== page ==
Anj Barker was just 16 when her abusive boyfriend changed her life forever.
"He tried to strangle me and repeatedly bashed my head into a steel bench and made it like jelly … and I ended up with a severe brain injury," she said.
He also stomped on her face, snapping her jaw and leaving her perilously close to death.
"He kicked her in her ear and she bled out of it for three days, with brain fluid leaking out of it as well," Anj's mother, Helen Barker, said.
"We thought she would die and we're just very lucky that she lived."
Ms Barker was in a coma for three weeks and remained unresponsive for nine months.
"Because all my vocal chords were severed because of the strangling, it took me five years to speak and eight years to walk with a walking frame," Anj, now 32, said.
"They said she'd be a vegetable for life," her mother added.
"I'm very proud of the way she gets through everything and has managed to keep going … I don't think I could have ever done that."
40% of family violence victims had brain injuryMs Barker's speech and mobility have been permanently impaired but her sense of justice remains razor-sharp.
While Ms Barker's case is at the extreme end of brain injuries inflicted by abusive partners, a report by Brain Injury Australia has revealed the extent of damage wrought by family violence.
Researchers from Victoria's Monash University examined data from hospital admissions between July 2006 and June 2017, and found that 40 per cent of 16,000 family violence victims had sustained a brain injury.
While the victims were most often women, the report found nearly one in three of the victims were children — and one in four of them had sustained a brain injury.
"They're shocking figures and yet the vast majority of women who experience family violence don't get medical attention," said Nick Rushworth, chief executive of Brain Injury Australia.
"So it's bound to be the tip of a very large iceberg.
"While around 1,800 victims of family violence go to Victorian hospitals each year, there are 26,000 cases referred to specialist family violence services and 37,000 intervention orders sought in the courts."
Brain Injury Australia has called for the creation of an integrated brain injury and family violence service to support diagnosis, rehabilitation and harm reduction, to bridge what it calls "significant gaps" in service responses and support.
"Australian state and federal governments need to develop a comprehensive system of services for women and children living with the consequences of brain injury from family violence … and that includes everything from screening through to therapeutic supports nationwide," Mr Rushworth said.
Brain injury not on victims' radar: expert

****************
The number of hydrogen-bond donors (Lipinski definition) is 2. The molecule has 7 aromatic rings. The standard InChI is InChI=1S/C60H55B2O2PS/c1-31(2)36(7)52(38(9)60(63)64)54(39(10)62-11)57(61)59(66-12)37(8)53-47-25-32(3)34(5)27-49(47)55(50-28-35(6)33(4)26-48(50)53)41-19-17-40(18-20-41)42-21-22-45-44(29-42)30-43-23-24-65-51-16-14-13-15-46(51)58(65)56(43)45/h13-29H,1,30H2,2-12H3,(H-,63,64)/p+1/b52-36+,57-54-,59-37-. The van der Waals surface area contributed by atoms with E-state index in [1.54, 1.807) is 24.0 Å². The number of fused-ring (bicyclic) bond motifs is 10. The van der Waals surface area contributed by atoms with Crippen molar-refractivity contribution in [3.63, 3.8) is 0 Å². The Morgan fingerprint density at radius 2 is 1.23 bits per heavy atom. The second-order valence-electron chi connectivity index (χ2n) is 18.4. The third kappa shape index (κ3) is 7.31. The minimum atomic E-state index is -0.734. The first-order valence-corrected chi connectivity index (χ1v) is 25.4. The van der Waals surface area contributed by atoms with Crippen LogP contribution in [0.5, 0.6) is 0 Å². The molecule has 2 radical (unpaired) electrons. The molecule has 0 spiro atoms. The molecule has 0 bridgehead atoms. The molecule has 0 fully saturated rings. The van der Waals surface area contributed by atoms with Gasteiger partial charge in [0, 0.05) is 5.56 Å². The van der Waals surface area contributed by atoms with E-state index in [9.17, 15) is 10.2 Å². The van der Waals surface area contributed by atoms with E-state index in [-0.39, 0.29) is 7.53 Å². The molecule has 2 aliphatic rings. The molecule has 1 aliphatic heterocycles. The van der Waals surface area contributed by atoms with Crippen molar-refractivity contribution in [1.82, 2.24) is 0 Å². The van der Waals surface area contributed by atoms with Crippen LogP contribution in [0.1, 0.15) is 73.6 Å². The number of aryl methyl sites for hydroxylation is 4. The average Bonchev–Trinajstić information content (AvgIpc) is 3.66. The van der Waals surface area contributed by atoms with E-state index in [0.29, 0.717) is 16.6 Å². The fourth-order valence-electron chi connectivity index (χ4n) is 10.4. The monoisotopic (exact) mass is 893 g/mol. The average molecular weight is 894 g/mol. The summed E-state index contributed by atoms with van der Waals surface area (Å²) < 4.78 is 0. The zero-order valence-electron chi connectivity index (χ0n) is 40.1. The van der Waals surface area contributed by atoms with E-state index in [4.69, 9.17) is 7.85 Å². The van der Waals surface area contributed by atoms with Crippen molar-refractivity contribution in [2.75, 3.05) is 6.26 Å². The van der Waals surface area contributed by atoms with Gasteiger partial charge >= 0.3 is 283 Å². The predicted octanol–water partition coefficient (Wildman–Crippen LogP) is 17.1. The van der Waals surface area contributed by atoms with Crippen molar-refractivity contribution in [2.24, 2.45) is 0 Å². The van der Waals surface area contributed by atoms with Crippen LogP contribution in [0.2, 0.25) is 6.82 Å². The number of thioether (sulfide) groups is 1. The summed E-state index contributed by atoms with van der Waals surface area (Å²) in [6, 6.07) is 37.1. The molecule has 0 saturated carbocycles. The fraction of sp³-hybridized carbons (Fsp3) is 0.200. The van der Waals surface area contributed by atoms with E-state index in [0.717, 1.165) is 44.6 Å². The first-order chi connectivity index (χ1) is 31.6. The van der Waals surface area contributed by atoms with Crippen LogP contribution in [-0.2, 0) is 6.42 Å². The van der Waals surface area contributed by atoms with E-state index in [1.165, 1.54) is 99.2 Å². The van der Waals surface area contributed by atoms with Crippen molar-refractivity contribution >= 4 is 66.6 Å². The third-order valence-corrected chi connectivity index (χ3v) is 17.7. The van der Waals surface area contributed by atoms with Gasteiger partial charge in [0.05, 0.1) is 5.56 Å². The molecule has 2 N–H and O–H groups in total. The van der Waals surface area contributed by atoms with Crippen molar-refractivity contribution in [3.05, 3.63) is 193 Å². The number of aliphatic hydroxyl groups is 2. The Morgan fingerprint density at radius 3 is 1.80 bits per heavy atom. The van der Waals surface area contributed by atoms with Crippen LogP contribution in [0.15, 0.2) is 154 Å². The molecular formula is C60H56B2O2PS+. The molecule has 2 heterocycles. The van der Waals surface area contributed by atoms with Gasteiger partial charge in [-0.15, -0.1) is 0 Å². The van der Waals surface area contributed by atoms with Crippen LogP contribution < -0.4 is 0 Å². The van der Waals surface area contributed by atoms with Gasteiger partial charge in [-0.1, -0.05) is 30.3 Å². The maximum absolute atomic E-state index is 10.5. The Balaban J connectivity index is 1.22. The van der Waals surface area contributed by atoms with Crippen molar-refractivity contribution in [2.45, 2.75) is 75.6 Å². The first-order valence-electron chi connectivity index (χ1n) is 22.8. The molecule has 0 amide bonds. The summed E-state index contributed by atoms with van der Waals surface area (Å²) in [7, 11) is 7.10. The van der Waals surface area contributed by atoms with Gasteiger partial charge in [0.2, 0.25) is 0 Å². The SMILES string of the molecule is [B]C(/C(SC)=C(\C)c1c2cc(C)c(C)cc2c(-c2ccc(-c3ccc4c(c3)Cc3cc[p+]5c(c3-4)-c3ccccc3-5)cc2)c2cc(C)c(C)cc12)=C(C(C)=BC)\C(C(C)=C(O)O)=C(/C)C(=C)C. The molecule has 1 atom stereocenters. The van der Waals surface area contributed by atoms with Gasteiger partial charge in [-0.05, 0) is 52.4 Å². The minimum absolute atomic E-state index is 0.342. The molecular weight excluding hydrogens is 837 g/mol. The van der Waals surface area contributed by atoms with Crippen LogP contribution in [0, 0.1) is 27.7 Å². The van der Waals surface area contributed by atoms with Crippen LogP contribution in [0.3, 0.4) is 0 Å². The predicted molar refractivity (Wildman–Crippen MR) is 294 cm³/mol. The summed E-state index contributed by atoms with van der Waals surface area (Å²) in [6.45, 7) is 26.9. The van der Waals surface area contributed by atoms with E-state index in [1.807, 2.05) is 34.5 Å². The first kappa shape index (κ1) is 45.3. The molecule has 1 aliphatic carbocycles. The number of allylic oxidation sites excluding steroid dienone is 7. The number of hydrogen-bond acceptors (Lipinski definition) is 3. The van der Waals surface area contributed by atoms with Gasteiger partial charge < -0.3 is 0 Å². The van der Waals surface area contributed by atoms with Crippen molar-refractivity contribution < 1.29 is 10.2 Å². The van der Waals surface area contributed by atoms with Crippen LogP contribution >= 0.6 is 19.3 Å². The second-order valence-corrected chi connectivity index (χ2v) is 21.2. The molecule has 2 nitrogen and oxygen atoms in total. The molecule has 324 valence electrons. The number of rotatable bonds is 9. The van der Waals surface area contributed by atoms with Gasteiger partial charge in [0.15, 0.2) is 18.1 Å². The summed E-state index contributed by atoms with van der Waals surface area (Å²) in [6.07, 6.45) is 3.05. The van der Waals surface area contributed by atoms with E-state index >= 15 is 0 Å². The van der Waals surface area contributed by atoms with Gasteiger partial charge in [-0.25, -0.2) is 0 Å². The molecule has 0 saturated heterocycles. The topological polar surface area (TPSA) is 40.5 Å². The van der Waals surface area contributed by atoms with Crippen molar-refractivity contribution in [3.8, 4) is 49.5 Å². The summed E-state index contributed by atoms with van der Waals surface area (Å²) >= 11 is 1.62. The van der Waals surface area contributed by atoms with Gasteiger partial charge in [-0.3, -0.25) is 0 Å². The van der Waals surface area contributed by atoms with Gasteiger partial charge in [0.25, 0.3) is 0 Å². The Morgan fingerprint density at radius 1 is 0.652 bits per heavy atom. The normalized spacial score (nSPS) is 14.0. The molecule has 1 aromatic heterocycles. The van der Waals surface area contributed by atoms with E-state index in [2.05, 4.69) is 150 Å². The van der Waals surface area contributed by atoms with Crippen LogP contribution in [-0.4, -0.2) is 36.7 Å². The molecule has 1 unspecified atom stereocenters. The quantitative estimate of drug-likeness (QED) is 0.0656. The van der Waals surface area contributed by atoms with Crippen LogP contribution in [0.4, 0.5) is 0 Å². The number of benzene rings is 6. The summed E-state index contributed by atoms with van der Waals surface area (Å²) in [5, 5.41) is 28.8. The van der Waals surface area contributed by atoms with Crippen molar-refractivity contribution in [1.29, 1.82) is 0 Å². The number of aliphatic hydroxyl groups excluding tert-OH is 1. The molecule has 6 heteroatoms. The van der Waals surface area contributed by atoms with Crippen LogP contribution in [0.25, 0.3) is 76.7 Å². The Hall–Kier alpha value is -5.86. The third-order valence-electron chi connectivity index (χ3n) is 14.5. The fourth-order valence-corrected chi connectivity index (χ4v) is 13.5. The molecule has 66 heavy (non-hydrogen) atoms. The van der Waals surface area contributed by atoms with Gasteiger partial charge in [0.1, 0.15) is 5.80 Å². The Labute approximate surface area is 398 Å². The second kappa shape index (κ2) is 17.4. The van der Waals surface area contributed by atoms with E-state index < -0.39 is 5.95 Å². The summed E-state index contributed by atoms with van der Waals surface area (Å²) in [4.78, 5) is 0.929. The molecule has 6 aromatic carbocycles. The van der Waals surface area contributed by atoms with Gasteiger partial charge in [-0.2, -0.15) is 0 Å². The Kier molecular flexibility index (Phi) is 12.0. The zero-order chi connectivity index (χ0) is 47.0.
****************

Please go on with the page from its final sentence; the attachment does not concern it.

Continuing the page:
Mr Rushworth argues such a move would save money in the long run because the estimated cost of family violence-related brain injury in Victoria was $5.3 billion in 2015-2016 alone.
The report also drew on information from practitioners in the community and family violence sector, and the experiences of women and children who had suffered a brain injury.
"They'll talk about snapping, they'll talk about being incredibly tired and having memory problems — but they can attribute that to so many other things: being stressed … potentially mental health problems that may be happening, so brain injury is not on their radar," Monash University researcher Darshini Ayton said.
Many victims were also unaware of the cumulative impact of mild traumatic brain injuries "and the fact that multiple blows to the head over a long period of time can really lead to significant disability and brain injury", Dr Ayton said.
"The fact is that waiting lists to get assessed can sometimes take 18 months, so when you consider that along with the complexity and the chaos that might be happening in these situations, that's just not realistic in terms of being able to get accurate assessments and diagnoses."
She said the report also found that perpetrators were twice as likely to have sustained a brain injury themselves in the past — in some cases, inflicted during childhood — creating "a vicious cycle of inter-generational violence".
The study is the first of its type in Australia focusing on brain injury caused by family violence.
"A lot of the literature on concussion is done in sport and in military and people who are playing rugby and football and getting concussion and that's where the research has focused on the long-term impacts," Dr Ayton said.
"The practitioners all talked about the need for different agencies and the community and the sectors to come together to work to address this problem, it's not something that they can do in silos."
Anj Barker said the report was a wake-up call for care-givers and victims alike.
She has given talks to more than 38,000 schoolchildren, women and community groups in the hope that telling her story will save other victims from a similar fate.
"It makes me very happy that I'm able to give people the courage and the awareness to realise that they are in exactly the same situation and get out of it safely."
This article was written by Stephanie Ferrier and was copied from here.